AN ILLUSTRATED GUIDE TO ASSEMBLING D.G. COUPLINGS
By Steve Bennett
One of the problems facing every narrow gauge modeller at some time is in choosing which coupling to use, as there is no standard to work from and a multitude of choices. This piece is intended to assist others who may wish to follow a similar route to my own and hopefully pass on some constructional tips that I have learned along the way.
D.G. Couplings are now produced by Model Signal Engineering and at long last are available online from : http://www.wizardmodels.co.uk/FrameSetS ... M=wizabout
I have been using these couplings for over ten years in various sizes and in several scales and gauges, so when it came to choosing an automatic coupling for use in Gn15, they were the obvious choice for me. The sizes I have chosen are designed for O gauge and are described as the Type C coupling. In addition to the couplings, they are also able to supply a jig for bending the loops, which I would recommend as a worthwhile purchase as it aids construction considerably, this you will see further on. The beauty of this system is that it gives completely hands free coupling and uncoupling and also features a delayed action facility. Unlike many magnetic systems, there is no necessity to stop over a magnet in order to uncouple, this can be done, while pushing a wagon, with a slow speed pass over the magnet.
Although well designed there are a couple of things that you ought to be made aware of. The first is that they are a fiddly to put together. This is not to say they are difficult, it is just that the parts are quite small in size, which makes them difficult to handle. The other problem is with the instruction sheets that come with them, which are very thorough, but overcomplicated and the drawings are a little confusing. In addition, unless you intend to turn your wagons or locomotives on your layout, a loop is only needed on one end, not on both as described in the instructions, cutting down on the work involved and improving reliability. Another plus with my methods, is that you don’t need a soldering iron at all, just basic hand tools, that most modellers will already have on the bench. I do apologise for the quality of the photographs used here, I’m afraid my camera has real difficulty focusing on items this small.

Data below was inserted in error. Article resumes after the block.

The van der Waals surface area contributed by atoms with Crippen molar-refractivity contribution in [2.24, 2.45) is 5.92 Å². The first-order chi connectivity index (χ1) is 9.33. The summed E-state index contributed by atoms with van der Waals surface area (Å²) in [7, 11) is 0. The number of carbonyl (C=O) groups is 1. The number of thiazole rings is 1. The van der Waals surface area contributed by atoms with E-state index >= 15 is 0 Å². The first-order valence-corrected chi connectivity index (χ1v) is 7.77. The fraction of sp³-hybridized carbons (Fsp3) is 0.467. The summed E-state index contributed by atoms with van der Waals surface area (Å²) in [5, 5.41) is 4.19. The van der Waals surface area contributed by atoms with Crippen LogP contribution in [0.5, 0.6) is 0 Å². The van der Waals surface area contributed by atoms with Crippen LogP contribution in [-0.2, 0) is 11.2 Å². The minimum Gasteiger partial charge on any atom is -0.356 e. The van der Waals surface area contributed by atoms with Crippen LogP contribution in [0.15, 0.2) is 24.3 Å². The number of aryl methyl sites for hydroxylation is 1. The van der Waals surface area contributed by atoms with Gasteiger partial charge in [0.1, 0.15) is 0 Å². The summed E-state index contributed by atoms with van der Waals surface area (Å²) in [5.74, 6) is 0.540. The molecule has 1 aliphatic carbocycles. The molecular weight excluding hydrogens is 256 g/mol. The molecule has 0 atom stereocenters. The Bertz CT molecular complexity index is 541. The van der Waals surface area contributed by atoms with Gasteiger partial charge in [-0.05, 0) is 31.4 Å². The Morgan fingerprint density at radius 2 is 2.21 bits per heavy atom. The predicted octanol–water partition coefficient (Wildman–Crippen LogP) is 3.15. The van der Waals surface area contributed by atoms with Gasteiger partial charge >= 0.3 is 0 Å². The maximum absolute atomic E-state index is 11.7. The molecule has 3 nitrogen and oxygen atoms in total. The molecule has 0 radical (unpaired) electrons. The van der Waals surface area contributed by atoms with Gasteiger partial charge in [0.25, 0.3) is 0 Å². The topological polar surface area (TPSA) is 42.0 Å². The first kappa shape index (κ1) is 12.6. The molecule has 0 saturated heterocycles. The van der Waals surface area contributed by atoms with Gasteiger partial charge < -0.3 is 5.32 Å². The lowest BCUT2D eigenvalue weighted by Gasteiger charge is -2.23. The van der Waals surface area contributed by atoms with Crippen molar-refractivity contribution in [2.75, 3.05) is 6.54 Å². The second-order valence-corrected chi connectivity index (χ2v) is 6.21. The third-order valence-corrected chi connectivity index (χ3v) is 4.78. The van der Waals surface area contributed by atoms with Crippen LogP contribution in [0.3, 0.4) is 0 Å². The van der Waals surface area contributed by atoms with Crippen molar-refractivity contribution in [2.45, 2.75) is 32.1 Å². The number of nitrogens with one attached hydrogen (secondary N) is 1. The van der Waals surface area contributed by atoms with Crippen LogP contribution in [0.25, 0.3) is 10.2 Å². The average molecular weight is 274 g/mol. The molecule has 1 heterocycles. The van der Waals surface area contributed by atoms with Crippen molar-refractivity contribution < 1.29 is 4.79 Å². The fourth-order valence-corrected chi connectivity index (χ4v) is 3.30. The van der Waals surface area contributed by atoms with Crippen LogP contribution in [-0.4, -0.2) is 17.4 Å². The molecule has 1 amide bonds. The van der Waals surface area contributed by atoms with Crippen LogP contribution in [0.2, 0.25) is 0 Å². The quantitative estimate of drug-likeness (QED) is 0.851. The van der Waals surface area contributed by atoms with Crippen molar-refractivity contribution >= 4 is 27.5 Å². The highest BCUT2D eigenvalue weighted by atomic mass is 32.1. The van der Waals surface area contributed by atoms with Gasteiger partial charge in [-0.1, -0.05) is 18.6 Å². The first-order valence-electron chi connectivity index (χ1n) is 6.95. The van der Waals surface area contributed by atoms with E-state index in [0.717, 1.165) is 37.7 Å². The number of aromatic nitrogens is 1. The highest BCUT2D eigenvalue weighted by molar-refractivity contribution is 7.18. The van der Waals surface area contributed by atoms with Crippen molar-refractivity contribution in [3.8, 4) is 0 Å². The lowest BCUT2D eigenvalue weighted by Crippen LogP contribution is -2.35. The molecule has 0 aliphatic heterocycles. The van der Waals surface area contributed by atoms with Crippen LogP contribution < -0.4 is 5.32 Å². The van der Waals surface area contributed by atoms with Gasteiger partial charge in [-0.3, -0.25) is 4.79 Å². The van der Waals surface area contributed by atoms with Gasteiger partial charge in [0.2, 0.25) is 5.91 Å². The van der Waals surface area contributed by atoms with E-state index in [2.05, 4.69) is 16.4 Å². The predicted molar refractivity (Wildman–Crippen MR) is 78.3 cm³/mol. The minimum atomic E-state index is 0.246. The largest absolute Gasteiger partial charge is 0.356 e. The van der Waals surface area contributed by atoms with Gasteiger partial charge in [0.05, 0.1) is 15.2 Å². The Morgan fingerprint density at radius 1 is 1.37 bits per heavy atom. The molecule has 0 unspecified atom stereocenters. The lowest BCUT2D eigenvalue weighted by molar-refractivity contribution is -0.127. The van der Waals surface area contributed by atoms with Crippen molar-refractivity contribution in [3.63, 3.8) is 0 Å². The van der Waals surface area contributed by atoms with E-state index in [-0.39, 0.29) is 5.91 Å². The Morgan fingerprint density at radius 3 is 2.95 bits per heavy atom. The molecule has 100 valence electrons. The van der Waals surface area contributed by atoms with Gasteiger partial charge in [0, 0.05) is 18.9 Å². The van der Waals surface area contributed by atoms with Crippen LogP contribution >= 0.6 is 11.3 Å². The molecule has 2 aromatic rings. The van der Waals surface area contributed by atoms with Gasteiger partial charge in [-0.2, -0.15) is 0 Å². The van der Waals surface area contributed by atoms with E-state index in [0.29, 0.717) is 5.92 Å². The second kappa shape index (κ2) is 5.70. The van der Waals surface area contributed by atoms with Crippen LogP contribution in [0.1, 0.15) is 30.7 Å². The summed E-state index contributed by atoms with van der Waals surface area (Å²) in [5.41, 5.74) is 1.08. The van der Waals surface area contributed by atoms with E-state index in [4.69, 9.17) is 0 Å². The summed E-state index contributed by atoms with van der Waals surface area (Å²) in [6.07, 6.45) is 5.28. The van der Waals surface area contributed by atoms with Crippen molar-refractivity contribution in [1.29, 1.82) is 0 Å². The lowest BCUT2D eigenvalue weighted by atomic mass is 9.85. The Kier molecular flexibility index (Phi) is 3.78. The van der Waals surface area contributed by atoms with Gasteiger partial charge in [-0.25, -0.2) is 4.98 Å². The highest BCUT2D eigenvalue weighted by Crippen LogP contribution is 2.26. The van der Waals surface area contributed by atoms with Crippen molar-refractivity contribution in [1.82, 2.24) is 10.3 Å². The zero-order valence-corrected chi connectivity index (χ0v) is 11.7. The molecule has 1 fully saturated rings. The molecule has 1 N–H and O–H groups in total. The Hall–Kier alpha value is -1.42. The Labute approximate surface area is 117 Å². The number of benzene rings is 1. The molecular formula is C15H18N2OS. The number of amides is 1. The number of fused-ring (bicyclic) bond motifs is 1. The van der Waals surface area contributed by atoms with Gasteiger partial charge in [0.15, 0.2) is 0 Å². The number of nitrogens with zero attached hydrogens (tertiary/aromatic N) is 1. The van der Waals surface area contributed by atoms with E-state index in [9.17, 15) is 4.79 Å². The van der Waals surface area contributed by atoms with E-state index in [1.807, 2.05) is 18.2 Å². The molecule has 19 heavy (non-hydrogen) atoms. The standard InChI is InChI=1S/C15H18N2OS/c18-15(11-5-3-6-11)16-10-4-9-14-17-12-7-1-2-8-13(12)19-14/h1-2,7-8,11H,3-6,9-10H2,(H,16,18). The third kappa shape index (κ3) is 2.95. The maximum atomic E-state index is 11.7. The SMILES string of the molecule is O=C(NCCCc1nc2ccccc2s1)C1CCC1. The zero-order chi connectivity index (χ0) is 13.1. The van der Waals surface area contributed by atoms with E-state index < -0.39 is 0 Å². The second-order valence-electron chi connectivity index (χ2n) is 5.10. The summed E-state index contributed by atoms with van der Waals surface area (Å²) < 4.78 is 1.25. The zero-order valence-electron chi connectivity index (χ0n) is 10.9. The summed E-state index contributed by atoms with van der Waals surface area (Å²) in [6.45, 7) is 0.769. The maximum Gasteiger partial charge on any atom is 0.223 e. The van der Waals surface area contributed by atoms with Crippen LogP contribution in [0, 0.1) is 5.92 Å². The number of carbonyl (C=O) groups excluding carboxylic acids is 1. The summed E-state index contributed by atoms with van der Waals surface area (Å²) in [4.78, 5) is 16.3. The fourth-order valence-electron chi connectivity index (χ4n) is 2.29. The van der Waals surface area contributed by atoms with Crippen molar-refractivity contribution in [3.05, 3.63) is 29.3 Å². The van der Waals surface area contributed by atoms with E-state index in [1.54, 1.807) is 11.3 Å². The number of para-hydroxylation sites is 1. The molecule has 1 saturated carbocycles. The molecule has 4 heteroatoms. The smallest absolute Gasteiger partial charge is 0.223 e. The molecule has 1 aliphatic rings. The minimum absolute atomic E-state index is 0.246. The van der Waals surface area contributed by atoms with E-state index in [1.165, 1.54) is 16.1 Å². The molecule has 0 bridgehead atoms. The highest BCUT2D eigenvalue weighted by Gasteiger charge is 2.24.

Well enough of my rambling lets get started.
In the picture above you will see the etch of sixteen couplings as they come from the pack. In the centre are the main body of the couplers and along the edges are the latches for the delayed action facility. I find it best to remove one coupling from the etch at a time to avoid loosing any parts. Using a sharp craft knife (don’t use a brand new blade) on a firm surface such as a cutting mat, cut through the nibs that hold the coupling in the fret, as close to the part as possible. Then take a fine file and clean up the remainder of these nibs. Now take the main part of the coupler and bend the buffing plate at a right angle along the fold line, using either a pair of tweezers or a pair of smooth jawed pliers, as in the picture below. The instructions that come with the couplings say to add a fillet of solder to the inside of the bend, this is totally unnecessary and prevents any fine tuning if needed later.
Bending down the buffing plate will automatically raise the coupling hook, bend this back at a slight angle, about 20 degrees from the vertical, this allows the loop from the adjoining coupling to rise up over the hook. Next bend down the loop brackets, on the sides, so they are at right angles to the main body of the coupler. Your coupler should now look like the photo below.